The Parable of the Two Sons – Jesus emphasizes it is more important to look for actions than words

1. Introductory prayer

Dear God you are waiting for me, you give me time, guide me on the path of conversion, so that I will know your will, in my life, as in the lives of other people

2. Reading – Listening: The Gospel according to The Parable of the Two Sons –  Matthew 21: 28-32

28 “What do you think? There was a man who had two sons. He went to the first and said, ‘Son, go and work today in the vineyard.’

29 “‘I will not,’ he answered, but later he changed his mind and went.

30 “Then the father went to the other son and said the same thing. He answered, ‘I will, sir,’ but he did not go.

31 “Which of the two did what his father wanted?”
“The first,” they answered.
Jesus said to them, “Truly I tell you, the tax collectors and the prostitutes are entering the kingdom of God ahead of you.

32 For John came to you to show you the way of righteousness, and you did not believe him, but the tax collectors and the prostitutes did. And even after you saw this, you did not repent and believe him.

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3. Thoughts on the Gospel

For a few weeks in a row, there will be parables from Jesus to emphasize that the Israeli leaders have repeatedly refused the gift of redemption. They persecuted and killed the prophets, they rejected John the Baptist, and they did not believe even Jesus. Therefore, the gift of redemption will be given to those who will receive it with love.

Today, the first of the three parables, speaks of the two sons sent by father to the vineyard. The first replied: „I will not,.” But later he changed his mind and went. The other replied: „I will, sir,” but he did not go.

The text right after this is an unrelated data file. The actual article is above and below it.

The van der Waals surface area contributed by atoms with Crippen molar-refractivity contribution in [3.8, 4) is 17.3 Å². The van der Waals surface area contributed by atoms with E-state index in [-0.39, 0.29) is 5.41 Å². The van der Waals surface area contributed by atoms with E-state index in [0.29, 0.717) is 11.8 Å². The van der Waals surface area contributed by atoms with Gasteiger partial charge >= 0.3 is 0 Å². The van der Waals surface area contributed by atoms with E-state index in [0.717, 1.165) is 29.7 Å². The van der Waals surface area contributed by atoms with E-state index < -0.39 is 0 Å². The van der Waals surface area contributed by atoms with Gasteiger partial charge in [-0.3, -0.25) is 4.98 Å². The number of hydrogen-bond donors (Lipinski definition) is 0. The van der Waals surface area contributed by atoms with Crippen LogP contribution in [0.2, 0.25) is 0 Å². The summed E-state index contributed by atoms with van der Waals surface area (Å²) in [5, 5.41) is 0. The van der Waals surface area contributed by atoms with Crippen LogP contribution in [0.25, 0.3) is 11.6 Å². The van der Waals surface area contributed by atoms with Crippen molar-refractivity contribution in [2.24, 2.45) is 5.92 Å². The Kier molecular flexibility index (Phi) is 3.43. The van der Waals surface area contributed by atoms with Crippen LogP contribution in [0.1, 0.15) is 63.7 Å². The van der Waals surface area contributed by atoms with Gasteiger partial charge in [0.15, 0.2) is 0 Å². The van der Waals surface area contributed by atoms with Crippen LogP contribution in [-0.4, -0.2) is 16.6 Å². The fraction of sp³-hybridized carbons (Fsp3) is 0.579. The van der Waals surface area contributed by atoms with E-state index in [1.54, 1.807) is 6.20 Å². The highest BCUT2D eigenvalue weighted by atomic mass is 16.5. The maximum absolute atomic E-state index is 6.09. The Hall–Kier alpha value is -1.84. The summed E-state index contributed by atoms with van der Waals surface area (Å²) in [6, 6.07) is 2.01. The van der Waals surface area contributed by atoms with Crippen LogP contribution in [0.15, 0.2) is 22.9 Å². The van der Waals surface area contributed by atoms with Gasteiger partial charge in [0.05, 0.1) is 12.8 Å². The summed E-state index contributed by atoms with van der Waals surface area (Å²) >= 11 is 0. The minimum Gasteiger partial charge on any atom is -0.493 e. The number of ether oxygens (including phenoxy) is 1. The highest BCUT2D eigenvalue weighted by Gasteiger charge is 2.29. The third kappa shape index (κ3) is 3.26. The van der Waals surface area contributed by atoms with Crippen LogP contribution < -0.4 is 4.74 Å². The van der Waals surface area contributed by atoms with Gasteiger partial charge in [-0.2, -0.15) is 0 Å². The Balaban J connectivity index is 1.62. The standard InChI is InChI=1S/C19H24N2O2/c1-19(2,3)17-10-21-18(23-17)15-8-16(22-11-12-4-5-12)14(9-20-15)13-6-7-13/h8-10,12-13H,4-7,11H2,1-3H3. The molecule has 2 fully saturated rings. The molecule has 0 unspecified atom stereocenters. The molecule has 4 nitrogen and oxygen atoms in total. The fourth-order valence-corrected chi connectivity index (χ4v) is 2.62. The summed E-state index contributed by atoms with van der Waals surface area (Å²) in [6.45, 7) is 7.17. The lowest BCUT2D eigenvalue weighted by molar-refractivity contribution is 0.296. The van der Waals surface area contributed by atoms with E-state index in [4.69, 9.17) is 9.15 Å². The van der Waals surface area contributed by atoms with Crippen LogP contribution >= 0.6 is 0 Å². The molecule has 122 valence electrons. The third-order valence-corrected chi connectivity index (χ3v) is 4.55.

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When Jesus says this, he asks the great priests and elders of the people: ““Which of the two did what his father wanted?” “First,” they answer.

The parable is given to them, the Jewish leaders who did not believe in the proclamation of John the Baptist. He emphasizes that it is more important to watch for actions than words – who really worked in the vineyard, and not who just promised to work.

In the parable, the meaning is even more meaningful, „he changed his mind “, you could also say, he converted. None of the sons can boast with complete obedience, with full consensus among the given word and action. But this is not decisive, perhaps even not required.

Salvation does not depend on the complete consensus between what we say and what we do. The salvation is effected in the ability to think and convert, if not at least in the end.

That is how the tax collectors and sinners did. They go to the kingdom of God before the leaders of the people who did not believe in the John the Baptist or Jesus.

When they said that the father’s will was filled by the son who changed his mind and went to work in the vineyard, they themselves pronounced their judgment.

The Jewish leaders therefore received their lesson or substance for reflection.

What should we do today? What does The Parable of the Two Sons tell us? Does it also call us for conversion?

At Baptism and other sacraments, we more or less solemnly promised: I want, I believe Lord, here I am, send me, etc. And we went to the vineyard: one married, other as parents, the other as priests or monks, the third one in any other way, each according to their gifts and abilities.

But, are we still insisting in our promises?

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Maybe we’ve already got tired, quit working, and even left the vineyard. This is the right moment for reflection, for conversion.